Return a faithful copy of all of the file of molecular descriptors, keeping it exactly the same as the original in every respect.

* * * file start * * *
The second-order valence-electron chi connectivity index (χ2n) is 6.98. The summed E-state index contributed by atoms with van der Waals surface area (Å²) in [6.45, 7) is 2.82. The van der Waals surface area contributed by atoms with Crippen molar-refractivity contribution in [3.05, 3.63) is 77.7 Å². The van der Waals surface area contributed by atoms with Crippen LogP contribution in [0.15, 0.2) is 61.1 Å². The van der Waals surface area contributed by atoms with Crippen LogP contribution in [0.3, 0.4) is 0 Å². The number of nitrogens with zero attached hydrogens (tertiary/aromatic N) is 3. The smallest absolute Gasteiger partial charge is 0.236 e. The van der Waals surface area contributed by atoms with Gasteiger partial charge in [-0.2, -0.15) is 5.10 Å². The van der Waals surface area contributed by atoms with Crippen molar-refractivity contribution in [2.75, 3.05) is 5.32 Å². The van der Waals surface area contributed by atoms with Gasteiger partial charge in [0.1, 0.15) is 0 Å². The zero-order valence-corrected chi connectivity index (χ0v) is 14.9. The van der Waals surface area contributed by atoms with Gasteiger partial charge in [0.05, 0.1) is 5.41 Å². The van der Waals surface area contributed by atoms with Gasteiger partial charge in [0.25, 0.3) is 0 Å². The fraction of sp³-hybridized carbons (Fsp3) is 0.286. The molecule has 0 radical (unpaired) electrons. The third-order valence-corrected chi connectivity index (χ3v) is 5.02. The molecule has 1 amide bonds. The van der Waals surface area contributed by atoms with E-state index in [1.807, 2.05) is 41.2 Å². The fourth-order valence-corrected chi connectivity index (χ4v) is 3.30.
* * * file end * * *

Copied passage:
The second-order valence-electron chi connectivity index (χ2n) is 6.98. The summed E-state index contributed by atoms with van der Waals surface area (Å²) in [6.45, 7) is 2.82. The van der Waals surface area contributed by atoms with Crippen molar-refractivity contribution in [3.05, 3.63) is 77.7 Å². The van der Waals surface area contributed by atoms with Crippen LogP contribution in [0.15, 0.2) is 61.1 Å². The van der Waals surface area contributed by atoms with Crippen LogP contribution in [0.3, 0.4) is 0 Å². The number of nitrogens with zero attached hydrogens (tertiary/aromatic N) is 3. The smallest absolute Gasteiger partial charge is 0.236 e. The van der Waals surface area contributed by atoms with Gasteiger partial charge in [-0.2, -0.15) is 5.10 Å². The van der Waals surface area contributed by atoms with Crippen molar-refractivity contribution in [2.75, 3.05) is 5.32 Å². The van der Waals surface area contributed by atoms with Gasteiger partial charge in [0.1, 0.15) is 0 Å². The zero-order valence-corrected chi connectivity index (χ0v) is 14.9. The van der Waals surface area contributed by atoms with Gasteiger partial charge in [0.05, 0.1) is 5.41 Å². The van der Waals surface area contributed by atoms with Gasteiger partial charge in [0.25, 0.3) is 0 Å². The fraction of sp³-hybridized carbons (Fsp3) is 0.286. The molecule has 0 radical (unpaired) electrons. The third-order valence-corrected chi connectivity index (χ3v) is 5.02. The molecule has 1 amide bonds. The van der Waals surface area contributed by atoms with E-state index in [1.807, 2.05) is 41.2 Å². The fourth-order valence-corrected chi connectivity index (χ4v) is 3.30.